Part 3 Business Continuity and implementation

Business Continuity and Availability – Authenticators and Authentication


One challenge is that with loss or failure of the primary authenticators, users would be unable to conduct any on-line commerce. The ideal way to solve this potential problem would be to have a primary and secondary authentication device. A useful analogy is having a spare set of keys in the event of misplacement, loss or misadventure. This may take the form of a HOTP enabled photo ID or a second mobile phone.


This document has not covered the best way to provide authentication to users seeking access to assets. As in all complex systems, this is where the “devil is in the detail”.
The one given is that the authentication must be resilient and distributed. A useful analogue would be peer-to-peer traffic used to distribute torrent files. For mobile phones users, systems exist but a prioritisation or escalation protocol may be required to ensure authentication is given priority in a similar fashion to Quality of Service (QOS) used for Voice over Internet Protocol (VoIP) in network transport.
The simplest and most inexpensive way to ensure rapid deployment would be for users to authenticate to their existing Financial Service or Mobile Service provider. Establishing a third party to enable interoperability (Australian Transaction Reports and Analysis Centre  - Austrac’s business model is a good example) is a high priority, as long as it is cost effective and doesn’t require an army of public servants to administer it.

Critical pieces of the infrastructure required to implement the Federated System are in commercial production in all organisations around the nation. Here are the nuts and bolts that make these systems work together.

Authentication – a basic overview                                                                                  
What is a Radius Server                                                                                         ?
Authentication  - a basic overview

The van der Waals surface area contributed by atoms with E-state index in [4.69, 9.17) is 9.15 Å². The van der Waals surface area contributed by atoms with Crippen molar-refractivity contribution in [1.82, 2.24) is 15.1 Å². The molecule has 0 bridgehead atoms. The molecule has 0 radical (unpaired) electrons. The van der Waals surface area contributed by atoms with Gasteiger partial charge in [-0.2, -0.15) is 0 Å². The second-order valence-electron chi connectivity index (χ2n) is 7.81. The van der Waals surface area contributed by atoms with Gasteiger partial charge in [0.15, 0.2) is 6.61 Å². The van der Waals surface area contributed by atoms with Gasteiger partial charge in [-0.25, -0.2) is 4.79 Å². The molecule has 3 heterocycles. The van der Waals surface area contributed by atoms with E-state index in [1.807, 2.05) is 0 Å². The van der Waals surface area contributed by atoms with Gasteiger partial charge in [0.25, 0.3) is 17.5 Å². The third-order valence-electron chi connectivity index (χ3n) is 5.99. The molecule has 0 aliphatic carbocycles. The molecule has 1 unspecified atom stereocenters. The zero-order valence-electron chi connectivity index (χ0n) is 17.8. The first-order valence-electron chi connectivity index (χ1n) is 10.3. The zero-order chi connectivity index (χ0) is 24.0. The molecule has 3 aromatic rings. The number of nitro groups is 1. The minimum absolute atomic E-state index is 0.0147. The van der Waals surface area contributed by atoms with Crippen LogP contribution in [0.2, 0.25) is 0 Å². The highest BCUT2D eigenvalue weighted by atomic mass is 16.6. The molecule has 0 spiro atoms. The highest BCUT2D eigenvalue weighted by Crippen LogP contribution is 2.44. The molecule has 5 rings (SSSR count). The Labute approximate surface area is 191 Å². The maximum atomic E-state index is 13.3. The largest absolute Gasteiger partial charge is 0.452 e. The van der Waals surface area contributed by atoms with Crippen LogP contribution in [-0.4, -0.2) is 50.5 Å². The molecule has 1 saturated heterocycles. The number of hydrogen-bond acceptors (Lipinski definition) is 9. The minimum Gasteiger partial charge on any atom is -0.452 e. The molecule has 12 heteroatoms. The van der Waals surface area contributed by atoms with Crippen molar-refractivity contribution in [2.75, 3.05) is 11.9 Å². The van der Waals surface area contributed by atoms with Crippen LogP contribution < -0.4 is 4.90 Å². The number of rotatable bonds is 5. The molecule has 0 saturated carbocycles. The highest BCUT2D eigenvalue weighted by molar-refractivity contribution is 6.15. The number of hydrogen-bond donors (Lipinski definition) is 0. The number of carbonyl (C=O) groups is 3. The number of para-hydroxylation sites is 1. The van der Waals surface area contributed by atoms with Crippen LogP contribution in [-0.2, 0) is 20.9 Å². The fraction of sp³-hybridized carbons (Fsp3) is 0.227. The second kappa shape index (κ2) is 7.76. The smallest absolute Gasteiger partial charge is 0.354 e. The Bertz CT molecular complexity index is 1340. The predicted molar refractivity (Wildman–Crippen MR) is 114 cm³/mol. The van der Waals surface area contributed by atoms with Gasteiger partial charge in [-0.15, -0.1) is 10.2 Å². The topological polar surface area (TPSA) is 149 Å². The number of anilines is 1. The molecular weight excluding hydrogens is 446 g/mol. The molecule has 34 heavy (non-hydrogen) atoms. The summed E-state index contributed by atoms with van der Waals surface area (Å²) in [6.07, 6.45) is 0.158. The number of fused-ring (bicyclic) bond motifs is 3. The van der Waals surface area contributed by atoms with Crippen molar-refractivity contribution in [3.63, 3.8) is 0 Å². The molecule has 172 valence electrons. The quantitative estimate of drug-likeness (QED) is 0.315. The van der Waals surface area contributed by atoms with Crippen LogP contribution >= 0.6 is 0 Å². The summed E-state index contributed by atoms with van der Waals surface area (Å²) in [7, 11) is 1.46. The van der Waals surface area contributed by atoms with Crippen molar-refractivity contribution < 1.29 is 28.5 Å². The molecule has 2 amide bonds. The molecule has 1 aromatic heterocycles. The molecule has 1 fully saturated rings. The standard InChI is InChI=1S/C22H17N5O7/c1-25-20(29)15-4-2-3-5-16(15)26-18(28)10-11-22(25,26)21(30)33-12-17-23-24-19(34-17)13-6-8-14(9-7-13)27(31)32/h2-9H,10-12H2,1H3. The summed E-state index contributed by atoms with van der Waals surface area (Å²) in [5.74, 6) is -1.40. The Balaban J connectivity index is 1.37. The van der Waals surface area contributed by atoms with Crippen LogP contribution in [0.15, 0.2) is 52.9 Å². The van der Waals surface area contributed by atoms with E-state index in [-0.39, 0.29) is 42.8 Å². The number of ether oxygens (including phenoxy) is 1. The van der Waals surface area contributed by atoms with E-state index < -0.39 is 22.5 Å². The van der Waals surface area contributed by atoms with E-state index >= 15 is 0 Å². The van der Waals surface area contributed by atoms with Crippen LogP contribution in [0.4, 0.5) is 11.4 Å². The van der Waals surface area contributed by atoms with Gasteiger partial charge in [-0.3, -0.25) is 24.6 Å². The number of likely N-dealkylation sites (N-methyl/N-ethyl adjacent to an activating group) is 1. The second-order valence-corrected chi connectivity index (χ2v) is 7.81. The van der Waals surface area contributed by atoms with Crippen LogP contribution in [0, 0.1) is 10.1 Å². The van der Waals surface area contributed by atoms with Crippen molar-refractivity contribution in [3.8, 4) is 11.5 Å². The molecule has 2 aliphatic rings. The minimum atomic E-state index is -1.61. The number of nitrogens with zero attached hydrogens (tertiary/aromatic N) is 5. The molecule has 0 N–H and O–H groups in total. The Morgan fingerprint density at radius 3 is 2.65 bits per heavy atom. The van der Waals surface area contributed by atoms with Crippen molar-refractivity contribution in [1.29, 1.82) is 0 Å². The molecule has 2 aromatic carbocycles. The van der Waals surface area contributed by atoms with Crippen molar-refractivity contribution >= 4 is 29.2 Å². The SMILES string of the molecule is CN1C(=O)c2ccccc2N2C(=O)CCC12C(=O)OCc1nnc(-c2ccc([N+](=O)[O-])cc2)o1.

Australian Transaction Reports and Analysis Centre  -  AUSTRAC                         

Desired Outcomes

Better online security for Australian Citizens
Pundits speculate that criminal activity targeting on-line commerce is in its infancy. By initiating a National system and framework, Australia can demonstrate real leadership in protecting its citizens from online threats.

It’s much better than passwords
Passwords fail to meet the needs of security. Increasing complexity in password management is costing organisations vast sums of money and failing to protect the digital assets they are supposed to protect. Stronger unchanging passwords are easier to administer (and remember) and more challenging to crack. By extending the length of a password to 12 characters the chances of a brute force attack achieving success is minimal. One or two very strong unchanging passwords are better than any number of weak passwords. Adding MFA to this strategy makes the efficacy of the system much better.

Improved Safety and Privacy
By ensuring sign on credentials are valid, the security of users privacy and identity are protected with a subsequent increase of trust in systems and processes. With the ability to extend the reach of this improved security, all stakeholders benefit.

National Defence and Security
By building better security safeguards into Australia’s national infrastructure, citizens are assured that the potential of state sponsored threats is mitigated. By using Information technology as an attack vector, more resilient and protected systems are able to repel infection or attack.

Reduction in Financial Loss and Risk
Online fraud is a measureable cost we must all add to what we pay for the use of Financial Services. The Return on Investment (ROI) based upon this framework is impossible to gauge but like insurance, how do you measure success?

Social Capital
The framework provides greater protection for users of consumer social media (Facebook), business social media (LinkedIn) and hybrids (Twitter). Lives have been lost because of online bullying with little or no legal recourse for the victims. Is digital assault a valid crime? Non repudiation is guaranteed ensuring that the lawless slings and arrows delivered via online media may be curbed to conform to current defamation legislation. 


By implementing a national multi-factor authentication system Australian citizens will benefit from having the highest levels of online security in the world. This technology may provide a significant competitive advantage to business in securing digital assets and could lead to innovation based export opportunities. The headlines report massive breaches of information that directly expose our financial systems to grave risk. Australia must set the benchmark in secure digital vigilance to safeguard our information security perimeter from existing and potential threats.


For Part 1::The business drivers and technology basics of two-factor or multi-factor authentication
And Part 2: Part two – Open standards are the key to building a Federated System


About the Author:
Mike Ryan is a freelance copywriter and marketing contractor with a passion for Information Security. He has presented at an Australian Information Security Association (AISA)  branch meeting prosecuting the case for improved security and that punitive legislation  be enforced to protect  Australian citizens from data disclosure and privacy breaches.

Mike Ryan – Brass Razoo Group      Website:                                                                                          

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